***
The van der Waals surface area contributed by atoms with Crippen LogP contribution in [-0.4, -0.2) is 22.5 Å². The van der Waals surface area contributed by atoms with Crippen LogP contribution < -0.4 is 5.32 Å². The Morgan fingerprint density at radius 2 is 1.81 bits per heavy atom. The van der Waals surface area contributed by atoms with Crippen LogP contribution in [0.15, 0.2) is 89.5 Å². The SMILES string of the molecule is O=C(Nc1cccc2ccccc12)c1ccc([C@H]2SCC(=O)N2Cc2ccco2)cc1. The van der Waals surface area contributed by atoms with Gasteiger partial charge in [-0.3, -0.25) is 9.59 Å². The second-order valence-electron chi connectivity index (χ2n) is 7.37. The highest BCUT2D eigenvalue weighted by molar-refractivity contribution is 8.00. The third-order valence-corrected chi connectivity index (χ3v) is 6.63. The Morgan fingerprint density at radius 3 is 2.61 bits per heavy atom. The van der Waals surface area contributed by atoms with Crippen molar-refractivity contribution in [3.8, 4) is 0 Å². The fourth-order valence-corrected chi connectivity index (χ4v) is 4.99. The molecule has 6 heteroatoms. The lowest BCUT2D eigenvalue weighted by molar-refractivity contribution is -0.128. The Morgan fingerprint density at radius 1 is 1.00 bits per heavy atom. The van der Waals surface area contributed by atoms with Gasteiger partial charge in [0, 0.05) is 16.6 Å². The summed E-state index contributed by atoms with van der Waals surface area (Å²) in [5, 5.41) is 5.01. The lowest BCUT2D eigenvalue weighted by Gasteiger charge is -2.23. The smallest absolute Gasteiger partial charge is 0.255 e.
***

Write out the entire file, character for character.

The van der Waals surface area contributed by atoms with Crippen LogP contribution in [-0.4, -0.2) is 22.5 Å². The van der Waals surface area contributed by atoms with Crippen LogP contribution < -0.4 is 5.32 Å². The Morgan fingerprint density at radius 2 is 1.81 bits per heavy atom. The van der Waals surface area contributed by atoms with Crippen LogP contribution in [0.15, 0.2) is 89.5 Å². The SMILES string of the molecule is O=C(Nc1cccc2ccccc12)c1ccc([C@H]2SCC(=O)N2Cc2ccco2)cc1. The van der Waals surface area contributed by atoms with Gasteiger partial charge in [-0.3, -0.25) is 9.59 Å². The second-order valence-electron chi connectivity index (χ2n) is 7.37. The highest BCUT2D eigenvalue weighted by molar-refractivity contribution is 8.00. The third-order valence-corrected chi connectivity index (χ3v) is 6.63. The Morgan fingerprint density at radius 3 is 2.61 bits per heavy atom. The van der Waals surface area contributed by atoms with Crippen molar-refractivity contribution in [3.8, 4) is 0 Å². The fourth-order valence-corrected chi connectivity index (χ4v) is 4.99. The molecule has 6 heteroatoms. The lowest BCUT2D eigenvalue weighted by molar-refractivity contribution is -0.128. The Morgan fingerprint density at radius 1 is 1.00 bits per heavy atom. The van der Waals surface area contributed by atoms with Gasteiger partial charge in [0, 0.05) is 16.6 Å². The summed E-state index contributed by atoms with van der Waals surface area (Å²) in [5, 5.41) is 5.01. The lowest BCUT2D eigenvalue weighted by Gasteiger charge is -2.23. The smallest absolute Gasteiger partial charge is 0.255 e.